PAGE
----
- Vulcanizing Accelerators
An ASTM definition for vulcanization reads as follows "An irreversible process during which a rubber compound through a change in its chemical structure (for example, cross-linking) becomes less plastic and more resistant to swelling by organic liquids while elastic properties are conferred, improved, or extende over a greater range of temperature."
Vulcanization is very important in Rubber Technology as it gives the real rubber property to the so called Rubber. Again the term of "curing" and "vulcanizing" are used interchangeably.
Four types of curing systems are in common use. The are
1. Sulfur systems2. Peroxides3. Urethane crosslinkers4. Metallic oxides
By far the most common vulcanizing methods are those dependent on sulfur.
Sulfur, by itself, is a slow vulcanizing agent. Large amounts of sulfur are necessary, high temperatures and long heating periods and one obtains an unsatisfactory crosslinking efficiency with unsatisfactory strength and aging properties. Only with vulcanization accelerators the quality corresponding to today's level of technology can be achieved. The multiplicity of vulcanization effects demanded cannot be achieved with one universal substance, a large number of divers materials is necessary.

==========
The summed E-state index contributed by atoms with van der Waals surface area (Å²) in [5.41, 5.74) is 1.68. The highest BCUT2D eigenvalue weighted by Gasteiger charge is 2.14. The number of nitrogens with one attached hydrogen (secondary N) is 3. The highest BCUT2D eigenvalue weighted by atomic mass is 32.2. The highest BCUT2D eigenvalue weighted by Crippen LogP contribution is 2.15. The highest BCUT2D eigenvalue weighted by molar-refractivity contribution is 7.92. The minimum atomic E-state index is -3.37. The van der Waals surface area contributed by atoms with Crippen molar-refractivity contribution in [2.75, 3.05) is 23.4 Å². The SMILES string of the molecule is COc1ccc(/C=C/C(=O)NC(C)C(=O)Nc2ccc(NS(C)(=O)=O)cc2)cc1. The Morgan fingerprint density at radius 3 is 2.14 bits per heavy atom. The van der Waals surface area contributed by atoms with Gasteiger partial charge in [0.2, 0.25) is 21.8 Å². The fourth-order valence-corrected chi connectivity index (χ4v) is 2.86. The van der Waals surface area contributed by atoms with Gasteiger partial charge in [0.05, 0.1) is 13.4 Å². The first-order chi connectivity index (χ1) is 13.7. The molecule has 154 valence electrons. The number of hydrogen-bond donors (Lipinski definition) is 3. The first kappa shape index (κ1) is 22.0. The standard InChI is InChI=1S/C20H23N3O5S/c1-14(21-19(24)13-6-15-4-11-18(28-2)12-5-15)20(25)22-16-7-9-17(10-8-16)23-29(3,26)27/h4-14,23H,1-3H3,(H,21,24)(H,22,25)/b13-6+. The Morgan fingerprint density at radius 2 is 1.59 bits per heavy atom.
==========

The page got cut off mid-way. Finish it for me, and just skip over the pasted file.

Since a high number of commercial products are available, accelerators are best classified according to their chemical structure. There are also a number of speciality products that are difficult to classify.
The most important organi accelerators are1. Merkapto accelerators2. Sulfenamid accelerators3. Thiuram accelerators4. Dithiocarbamate accelerators5. Dithiocarbamylsulfenamide6. Xanthate accelerators7. Guanidine accelerators8. Amine Accelerators9. Thiourea Accelerators10. Dithiophosphate accelerators
Accelerators can also be classified according to the way they speed up the process. They can be classified as1. Ultra fast2. Fast3. Medium Fast4. Delayed Action5. Slow
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